Critical evaluation of animal models of visceral pain for therapeutics development: A focus on irritable bowel syndrome

Academic Article


  • © 2019 John Wiley & Sons Ltd The classification of chronic visceral pain is complex, resulting from persistent inflammation, vascular (ischemic) mechanisms, cancer, obstruction or distension, traction or compression, and combined mechanisms, as well as unexplained functional mechanisms. Despite the prevalence, treatment options for chronic visceral pain are limited. Given this unmet clinical need, the development of novel analgesic agents, with defined targets derived from preclinical studies, is urgently needed. While various animal models have played an important role in our understanding of visceral pain, our knowledge is far from complete. Due to the complexity of visceral pain, this document will focus on chronic abdominal pain, which is the major complaint in patients with disorders of the gut-brain interaction, also referred to as functional gastrointestinal disorders, such as irritable bowel syndrome (IBS). Models for IBS are faced with challenges including a complex clinical phenotype, which is comorbid with other conditions including anxiety, depression, painful bladder syndrome, and chronic pelvic pain. Based upon the multifactorial nature of IBS with complicated interactions between biological, psychological, and sociological variables, no single experimental model recapitulates all the symptoms of IBS. This position paper will contextualize chronic visceral pain using the example of IBS and focus on its pathophysiology while providing a critical review of current animal models that are most relevant, robust, and reliable in which to screen promising therapeutics to alleviate visceral pain and delineate the gaps and challenges with these models. We will also highlight, prioritize, and come to a consensus on the models with the highest face/construct validity.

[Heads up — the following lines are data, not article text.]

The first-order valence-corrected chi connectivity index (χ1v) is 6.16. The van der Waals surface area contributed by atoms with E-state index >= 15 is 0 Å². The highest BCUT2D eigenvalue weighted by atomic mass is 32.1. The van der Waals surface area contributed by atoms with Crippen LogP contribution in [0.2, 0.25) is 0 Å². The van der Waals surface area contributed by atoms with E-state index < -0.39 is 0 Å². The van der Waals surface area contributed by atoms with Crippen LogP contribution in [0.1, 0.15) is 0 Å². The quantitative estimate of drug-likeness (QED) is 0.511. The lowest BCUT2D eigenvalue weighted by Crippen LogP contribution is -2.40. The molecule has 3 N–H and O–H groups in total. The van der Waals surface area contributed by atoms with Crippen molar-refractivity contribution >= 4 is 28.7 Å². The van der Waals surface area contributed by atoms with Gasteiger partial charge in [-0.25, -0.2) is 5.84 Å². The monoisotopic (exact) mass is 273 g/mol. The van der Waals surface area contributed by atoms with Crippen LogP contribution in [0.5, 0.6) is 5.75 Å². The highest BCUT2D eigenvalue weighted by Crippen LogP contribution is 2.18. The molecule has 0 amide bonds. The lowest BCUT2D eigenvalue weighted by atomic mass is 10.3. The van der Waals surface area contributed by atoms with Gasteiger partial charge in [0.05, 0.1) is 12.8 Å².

• Published In

    Digital Object Identifier (doi)

    Pubmed Id

  • 27053568
  • Author List

  • Johnson AC; Farmer AD; Ness TJ; Greenwood-Van Meerveld B